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Owning pets – whether it be a furry animal or reptile – makes hundreds of millions of people across the world happy each year. Owning a pet provides dozens of benefits (for the average human) compared to the low number of disadvantages, such as the financial burden and responsibility. I don’t think anyone likes cleaning up dog poop or cat litter, but most pet owners find it worthwhile for the ownership of their special companion. 

Owning pets has had a long and comprehensive history. In Ancient Egypt, cats were believed to be magical creatures and brought good luck to the people who owned them. Cats were valued so much that people who killed cats were also sentenced to death. Dogs became domesticated from wolves at least 12,000-14,000 years ago, and were originally used for hunting, guarding, and herding.  

With COVID-19 and a lack of face-to-face socialization, animals have been one of the outlets used to decrease loneliness within people. There are several benefits to owning a pet such as decreased blood pressure, decreased cholesterol, and an easier time managing depression, according to the CDC. Owning a pet can also increase fitness levels within owners and lower stress. With owning a dog, you may find yourself walking your companion several times a day, benefitting both the owner and the pet – especially when working from home or completing online school during the pandemic!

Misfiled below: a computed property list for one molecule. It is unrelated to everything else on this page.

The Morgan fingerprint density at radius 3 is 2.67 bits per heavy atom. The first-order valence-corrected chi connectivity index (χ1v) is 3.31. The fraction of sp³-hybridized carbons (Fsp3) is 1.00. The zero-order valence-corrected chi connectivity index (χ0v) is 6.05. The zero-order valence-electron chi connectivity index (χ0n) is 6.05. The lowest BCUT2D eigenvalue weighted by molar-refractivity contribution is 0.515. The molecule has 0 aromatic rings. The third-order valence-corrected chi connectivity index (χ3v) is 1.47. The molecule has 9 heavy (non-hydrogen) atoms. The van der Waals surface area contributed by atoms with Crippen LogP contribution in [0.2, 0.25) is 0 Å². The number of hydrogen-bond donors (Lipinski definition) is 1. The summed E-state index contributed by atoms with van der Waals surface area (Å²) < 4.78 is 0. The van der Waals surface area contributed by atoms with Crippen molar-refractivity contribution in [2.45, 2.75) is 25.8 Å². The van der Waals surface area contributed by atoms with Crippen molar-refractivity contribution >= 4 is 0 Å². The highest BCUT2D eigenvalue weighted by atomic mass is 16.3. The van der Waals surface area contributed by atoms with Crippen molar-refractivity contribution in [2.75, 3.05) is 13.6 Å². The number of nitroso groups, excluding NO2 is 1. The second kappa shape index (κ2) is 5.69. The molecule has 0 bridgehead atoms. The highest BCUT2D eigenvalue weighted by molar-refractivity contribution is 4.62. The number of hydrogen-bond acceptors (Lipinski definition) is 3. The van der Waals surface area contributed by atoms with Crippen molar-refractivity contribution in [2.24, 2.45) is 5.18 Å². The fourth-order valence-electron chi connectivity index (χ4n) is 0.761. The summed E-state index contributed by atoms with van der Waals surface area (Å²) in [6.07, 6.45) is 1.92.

When deciding to get a pet, it’s important to consider many factors. How long will the pet live? How much is it going to cost to maintain a proper habit and give it a good quality of life? Don’t forget about vet visits and any possible diseases or illnesses the pet might obtain. Do you have enough time necessary to dedicate to your pet? Are you ready for the responsibility?  

It’s also important to choose a pet based on your lifestyle so you each get the maximum benefit from each other as possible. A lot of college students who may have a tighter schedule and not an excess amount of money opt for cats who are more independent than dogs. Others decide to get small reptiles and amphibians. In January, two of my roommates and I decided to get a bunny, Tucker, and split the cost and responsibility three ways. This makes it so much easier to pay and take care of him when we all pitch in together than if any of us were to have gotten a bunny individually. Maybe you have small kids or live in an apartment that doesn’t allow cats or dogs. These are all factors to consider when deciding to purchase an animal.  

If you do decide to get a pet, make sure you do your research beforehand and are ready to take on the financial and personal responsibility. If you want a cat or dog, check out your local animal shelters! Adopting will make you feel good about giving a second chance to an animal in need. Don’t try to domesticate wild animals such as squirrels, chipmunks, skunks, raccoons, etc – especially because you never know what diseases they might carry. If you get a pet, hopefully you’re able to reap the many benefits that pet ownership brings and give them a long, fulfilling life. 

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Paige Preston

Louisville '23

I am a Communications major and Social Change minor. I love films, philosophy, traveling, playing my Nintendo Switch, and everything related to animals!
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